How a detailed feature stands out

Some grammatical features seem very detailed, yet, if violated, can cause some interference just by their strangeness. Most of us want our interlocutors to focus on what we are saying, not on how we are saying it.
Here’s an example of one such feature. Do we say ‘a 45 mile an hour speed limit’ and ‘he was going 45 miles an hour’? Yes. Why not ‘miles’ plural in the first instance? And we say ‘It’s a 45 mile stretch of highway;’ why not ’45 miles?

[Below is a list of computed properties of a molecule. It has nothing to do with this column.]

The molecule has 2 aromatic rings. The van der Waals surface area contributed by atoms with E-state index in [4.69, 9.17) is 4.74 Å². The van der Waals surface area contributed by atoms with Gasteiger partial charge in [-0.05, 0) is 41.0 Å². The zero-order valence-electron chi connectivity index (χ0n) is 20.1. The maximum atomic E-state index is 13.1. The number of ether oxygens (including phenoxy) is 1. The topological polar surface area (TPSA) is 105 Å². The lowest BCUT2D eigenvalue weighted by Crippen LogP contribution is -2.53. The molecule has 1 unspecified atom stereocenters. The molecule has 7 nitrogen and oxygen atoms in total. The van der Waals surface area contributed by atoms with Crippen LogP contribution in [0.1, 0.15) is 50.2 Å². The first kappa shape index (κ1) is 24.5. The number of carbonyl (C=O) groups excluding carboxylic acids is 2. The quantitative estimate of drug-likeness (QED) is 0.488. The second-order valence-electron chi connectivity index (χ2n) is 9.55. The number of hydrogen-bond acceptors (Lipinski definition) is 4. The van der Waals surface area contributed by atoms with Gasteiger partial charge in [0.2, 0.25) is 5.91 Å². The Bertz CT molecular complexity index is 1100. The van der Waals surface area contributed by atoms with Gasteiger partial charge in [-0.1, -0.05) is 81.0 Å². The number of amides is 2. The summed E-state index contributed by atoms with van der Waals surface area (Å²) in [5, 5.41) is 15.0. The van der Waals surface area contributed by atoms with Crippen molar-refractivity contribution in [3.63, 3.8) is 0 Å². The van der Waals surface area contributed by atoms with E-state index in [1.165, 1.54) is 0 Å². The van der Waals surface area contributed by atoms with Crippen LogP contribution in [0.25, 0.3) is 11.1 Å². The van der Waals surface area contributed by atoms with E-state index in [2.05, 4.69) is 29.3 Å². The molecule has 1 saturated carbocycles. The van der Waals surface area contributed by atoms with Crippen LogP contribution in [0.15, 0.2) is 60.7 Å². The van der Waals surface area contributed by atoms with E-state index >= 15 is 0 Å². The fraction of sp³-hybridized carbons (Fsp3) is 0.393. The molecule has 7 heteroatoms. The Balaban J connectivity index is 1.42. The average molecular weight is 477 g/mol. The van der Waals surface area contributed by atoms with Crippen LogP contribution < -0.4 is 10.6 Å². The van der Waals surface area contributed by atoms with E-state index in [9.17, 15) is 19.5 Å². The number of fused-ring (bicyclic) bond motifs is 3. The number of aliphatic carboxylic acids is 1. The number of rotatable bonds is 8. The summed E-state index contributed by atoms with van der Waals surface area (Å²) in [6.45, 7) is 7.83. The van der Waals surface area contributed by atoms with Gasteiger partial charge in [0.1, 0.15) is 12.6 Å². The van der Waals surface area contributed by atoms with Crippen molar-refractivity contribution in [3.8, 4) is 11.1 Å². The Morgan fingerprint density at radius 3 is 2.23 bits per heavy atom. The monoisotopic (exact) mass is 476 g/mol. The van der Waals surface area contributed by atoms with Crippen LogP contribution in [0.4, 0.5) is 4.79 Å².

Is it the ‘a’ before 45? I don’t know but I can imagine it must be hard for English learners to keep all that straight. Yet if someone violates the rule, it sounds odd: “There’s a 45 miles an hour speed limit on that road’ and it’s even odder to say ‘it’s a 45 miles stretch of highway’ or ‘there’s a 45 miles speed limit on that road’.

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